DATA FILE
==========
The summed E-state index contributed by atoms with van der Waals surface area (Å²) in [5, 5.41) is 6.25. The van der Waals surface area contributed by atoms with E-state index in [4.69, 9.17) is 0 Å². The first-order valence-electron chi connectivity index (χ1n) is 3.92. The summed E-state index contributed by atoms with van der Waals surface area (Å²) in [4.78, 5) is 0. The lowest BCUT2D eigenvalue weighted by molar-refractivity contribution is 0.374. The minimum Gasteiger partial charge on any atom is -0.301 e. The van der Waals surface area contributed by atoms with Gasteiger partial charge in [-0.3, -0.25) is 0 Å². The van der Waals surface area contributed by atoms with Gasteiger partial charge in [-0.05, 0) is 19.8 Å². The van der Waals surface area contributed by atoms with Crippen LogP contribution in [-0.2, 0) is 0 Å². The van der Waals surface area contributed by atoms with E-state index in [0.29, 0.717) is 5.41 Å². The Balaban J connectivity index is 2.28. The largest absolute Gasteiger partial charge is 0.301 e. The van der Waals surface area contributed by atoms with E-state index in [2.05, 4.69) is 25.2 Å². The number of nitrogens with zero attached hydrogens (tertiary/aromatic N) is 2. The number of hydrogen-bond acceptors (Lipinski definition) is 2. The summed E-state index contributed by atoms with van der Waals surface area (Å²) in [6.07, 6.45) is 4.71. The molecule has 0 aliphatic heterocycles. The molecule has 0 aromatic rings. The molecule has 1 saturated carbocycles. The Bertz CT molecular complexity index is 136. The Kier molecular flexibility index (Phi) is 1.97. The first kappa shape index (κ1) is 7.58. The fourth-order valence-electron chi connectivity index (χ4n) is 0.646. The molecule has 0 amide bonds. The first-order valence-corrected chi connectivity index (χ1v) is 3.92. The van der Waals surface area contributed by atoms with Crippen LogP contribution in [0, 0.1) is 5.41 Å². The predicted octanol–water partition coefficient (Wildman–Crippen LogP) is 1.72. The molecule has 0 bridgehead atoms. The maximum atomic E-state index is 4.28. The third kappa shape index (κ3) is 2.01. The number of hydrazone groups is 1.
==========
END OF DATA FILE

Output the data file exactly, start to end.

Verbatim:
The summed E-state index contributed by atoms with van der Waals surface area (Å²) in [5, 5.41) is 6.25. The van der Waals surface area contributed by atoms with E-state index in [4.69, 9.17) is 0 Å². The first-order valence-electron chi connectivity index (χ1n) is 3.92. The summed E-state index contributed by atoms with van der Waals surface area (Å²) in [4.78, 5) is 0. The lowest BCUT2D eigenvalue weighted by molar-refractivity contribution is 0.374. The minimum Gasteiger partial charge on any atom is -0.301 e. The van der Waals surface area contributed by atoms with Gasteiger partial charge in [-0.3, -0.25) is 0 Å². The van der Waals surface area contributed by atoms with Gasteiger partial charge in [-0.05, 0) is 19.8 Å². The van der Waals surface area contributed by atoms with Crippen LogP contribution in [-0.2, 0) is 0 Å². The van der Waals surface area contributed by atoms with E-state index in [0.29, 0.717) is 5.41 Å². The Balaban J connectivity index is 2.28. The largest absolute Gasteiger partial charge is 0.301 e. The van der Waals surface area contributed by atoms with E-state index in [2.05, 4.69) is 25.2 Å². The number of nitrogens with zero attached hydrogens (tertiary/aromatic N) is 2. The number of hydrogen-bond acceptors (Lipinski definition) is 2. The summed E-state index contributed by atoms with van der Waals surface area (Å²) in [6.07, 6.45) is 4.71. The molecule has 0 aliphatic heterocycles. The molecule has 0 aromatic rings. The molecule has 1 saturated carbocycles. The Bertz CT molecular complexity index is 136. The Kier molecular flexibility index (Phi) is 1.97. The first kappa shape index (κ1) is 7.58. The fourth-order valence-electron chi connectivity index (χ4n) is 0.646. The molecule has 0 amide bonds. The first-order valence-corrected chi connectivity index (χ1v) is 3.92. The van der Waals surface area contributed by atoms with Crippen LogP contribution in [0, 0.1) is 5.41 Å². The predicted octanol–water partition coefficient (Wildman–Crippen LogP) is 1.72. The molecule has 0 bridgehead atoms. The maximum atomic E-state index is 4.28. The third kappa shape index (κ3) is 2.01. The number of hydrazone groups is 1.